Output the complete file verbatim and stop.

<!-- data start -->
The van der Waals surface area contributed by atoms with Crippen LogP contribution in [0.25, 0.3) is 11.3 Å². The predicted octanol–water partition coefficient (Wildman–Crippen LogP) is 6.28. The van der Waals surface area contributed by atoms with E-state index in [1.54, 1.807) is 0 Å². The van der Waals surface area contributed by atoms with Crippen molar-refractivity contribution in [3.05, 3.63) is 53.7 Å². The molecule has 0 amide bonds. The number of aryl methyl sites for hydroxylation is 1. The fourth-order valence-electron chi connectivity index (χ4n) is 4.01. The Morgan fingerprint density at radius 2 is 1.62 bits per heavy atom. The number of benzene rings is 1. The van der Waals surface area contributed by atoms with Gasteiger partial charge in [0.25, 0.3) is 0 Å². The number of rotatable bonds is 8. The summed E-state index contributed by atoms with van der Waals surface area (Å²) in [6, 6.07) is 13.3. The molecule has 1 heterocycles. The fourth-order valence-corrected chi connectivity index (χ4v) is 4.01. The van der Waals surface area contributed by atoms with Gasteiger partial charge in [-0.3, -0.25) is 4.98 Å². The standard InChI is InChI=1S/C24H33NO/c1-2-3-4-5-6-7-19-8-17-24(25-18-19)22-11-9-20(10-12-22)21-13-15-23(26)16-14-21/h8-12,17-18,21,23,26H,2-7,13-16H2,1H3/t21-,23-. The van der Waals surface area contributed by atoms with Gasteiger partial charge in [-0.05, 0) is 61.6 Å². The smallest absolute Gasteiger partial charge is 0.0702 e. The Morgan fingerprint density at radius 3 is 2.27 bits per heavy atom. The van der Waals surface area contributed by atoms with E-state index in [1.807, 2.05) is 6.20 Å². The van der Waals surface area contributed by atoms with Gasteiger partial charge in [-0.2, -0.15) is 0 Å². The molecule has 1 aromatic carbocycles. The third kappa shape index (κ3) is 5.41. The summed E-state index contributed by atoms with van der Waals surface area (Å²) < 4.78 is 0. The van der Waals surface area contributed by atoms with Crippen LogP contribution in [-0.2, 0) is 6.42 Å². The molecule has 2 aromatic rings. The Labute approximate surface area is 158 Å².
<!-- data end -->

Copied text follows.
The van der Waals surface area contributed by atoms with Crippen LogP contribution in [0.25, 0.3) is 11.3 Å². The predicted octanol–water partition coefficient (Wildman–Crippen LogP) is 6.28. The van der Waals surface area contributed by atoms with E-state index in [1.54, 1.807) is 0 Å². The van der Waals surface area contributed by atoms with Crippen molar-refractivity contribution in [3.05, 3.63) is 53.7 Å². The molecule has 0 amide bonds. The number of aryl methyl sites for hydroxylation is 1. The fourth-order valence-electron chi connectivity index (χ4n) is 4.01. The Morgan fingerprint density at radius 2 is 1.62 bits per heavy atom. The number of benzene rings is 1. The van der Waals surface area contributed by atoms with Gasteiger partial charge in [0.25, 0.3) is 0 Å². The number of rotatable bonds is 8. The summed E-state index contributed by atoms with van der Waals surface area (Å²) in [6, 6.07) is 13.3. The molecule has 1 heterocycles. The fourth-order valence-corrected chi connectivity index (χ4v) is 4.01. The van der Waals surface area contributed by atoms with Gasteiger partial charge in [-0.3, -0.25) is 4.98 Å². The standard InChI is InChI=1S/C24H33NO/c1-2-3-4-5-6-7-19-8-17-24(25-18-19)22-11-9-20(10-12-22)21-13-15-23(26)16-14-21/h8-12,17-18,21,23,26H,2-7,13-16H2,1H3/t21-,23-. The van der Waals surface area contributed by atoms with Gasteiger partial charge in [-0.05, 0) is 61.6 Å². The smallest absolute Gasteiger partial charge is 0.0702 e. The Morgan fingerprint density at radius 3 is 2.27 bits per heavy atom. The van der Waals surface area contributed by atoms with E-state index in [1.807, 2.05) is 6.20 Å². The van der Waals surface area contributed by atoms with Gasteiger partial charge in [-0.2, -0.15) is 0 Å². The molecule has 1 aromatic carbocycles. The third kappa shape index (κ3) is 5.41. The summed E-state index contributed by atoms with van der Waals surface area (Å²) < 4.78 is 0. The van der Waals surface area contributed by atoms with Crippen LogP contribution in [-0.2, 0) is 6.42 Å². The molecule has 2 aromatic rings. The Labute approximate surface area is 158 Å².